Even though the authors detected some problems, they did not contact the associate
who
sent them the data to inquire about them. The spreadsheet version inadvertently
appears
to have overprinted much of the early data, rending the proxy data set prior to about
1600 erroneous. It is the use of the incorrect early values in the proxy series that
lead to the wide divergence of the authors estimates from nearly all previously
published estimates during the 15th and 16th centuries. The anomalous warmth they
claim
to reconstruct in those centuries is nothing more than an artifact of their having used
scrambled early data in place of the correct data.
There are other more minor sources of error. The authors misapplied the methodology
of
Mann et al by convoluting their previous estimated temperature patterns from one
dataset
with an inconsistent set of temperature estimates from an entirely different dataset.
However, it is the use of scrambled estimates of the proxy data that is responsible for
the huge errors in their estimates during the 15th-16th centuries.
Had this paper been submitted to reputable scientific journal, such as Nature (where
the
original paper by Mann and colleagues was published) or Science, where high quality
paleoclimatic work has often been published, the deep flaws would have quickly been
uncovered in their method. Instead, the authors published their article in a social
science journal, “Energy and Environment”, with questionable editorial practices (as
detailed in an article last September in the Chronicle of Higher Education).
The journal “Energy and Environment” if it has any editorial integrity, will demand a
retraction of the paper by McKitrick and McIntyre’s, as the results presented are
entirely spurious, and the conclusions wholly without merit.
The assertion in dozens of more mainstream, scientific publications that late 20th
century Northern Hemisphere average warmth is unprecedented not only in the past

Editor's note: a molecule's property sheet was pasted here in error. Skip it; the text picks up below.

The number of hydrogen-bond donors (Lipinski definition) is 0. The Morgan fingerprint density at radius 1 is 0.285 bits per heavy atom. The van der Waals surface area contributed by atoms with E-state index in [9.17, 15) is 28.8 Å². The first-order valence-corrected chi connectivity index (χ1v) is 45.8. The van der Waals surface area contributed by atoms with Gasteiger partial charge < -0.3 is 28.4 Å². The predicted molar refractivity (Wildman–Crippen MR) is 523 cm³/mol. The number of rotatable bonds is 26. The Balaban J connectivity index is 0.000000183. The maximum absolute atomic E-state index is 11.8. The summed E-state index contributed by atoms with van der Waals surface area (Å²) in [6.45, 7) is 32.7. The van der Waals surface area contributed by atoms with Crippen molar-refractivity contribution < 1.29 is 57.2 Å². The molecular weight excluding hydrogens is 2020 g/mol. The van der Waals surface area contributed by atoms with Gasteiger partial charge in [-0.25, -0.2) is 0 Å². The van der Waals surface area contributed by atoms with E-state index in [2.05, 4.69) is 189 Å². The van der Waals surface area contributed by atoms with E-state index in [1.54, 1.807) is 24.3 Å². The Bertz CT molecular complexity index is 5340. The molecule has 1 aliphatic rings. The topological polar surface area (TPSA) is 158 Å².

six
centuries (as shown by Mann and colleagues in 1998), but at least the past millennium
or
longer is the conclusion of more than a dozen independent studies published in
reputable
scientific journals over the past several years and this latest deeply flawed study does
nothing whatsoever to change those conclusions.
Professor Michael E. Mann
Department of Environmental Sciences, Clark Hall
University of Virginia
Charlottesville, VA 22903
e-mail: mann@virginia.edu Phone: (434) 924-7770 FAX: (434) 982-2137
[3]http://www.evsc.virginia.edu/faculty/people/mann.shtml
______________________________________________________________
Professor Michael E. Mann
Department of Environmental Sciences, Clark Hall
University of Virginia
Charlottesville, VA 22903
_______________________________________________________________________
e-mail: mann@virginia.edu Phone: (434) 924-7770 FAX: (434) 982-2137
[4]http://www.evsc.virginia.edu/faculty/people/mann.shtml
______________________________________________________________
Professor Michael E. Mann
Department of Environmental Sciences, Clark Hall
University of Virginia
Charlottesville, VA 22903
_______________________________________________________________________
e-mail: mann@virginia.edu Phone: (434) 924-7770 FAX: (434) 982-2137
[5]http://www.evsc.virginia.edu/faculty/people/mann.shtml
Prof. Phil Jones
Climatic Research Unit Telephone +44 (0) 1603 592090
School of Environmental Sciences Fax +44 (0) 1603 507784
University of East Anglia
Norwich Email p.jones@uea.ac.uk
NR4 7TJ
UK
—————————————————————————-
______________________________________________________________
Professor Michael E. Mann
Department of Environmental Sciences, Clark Hall
University of Virginia
Charlottesville, VA 22903
_______________________________________________________________________
e-mail: mann@virginia.edu Phone: (434) 924-7770 FAX: (434) 982-2137
[6]http://www.evsc.virginia.edu/faculty/people/mann.shtml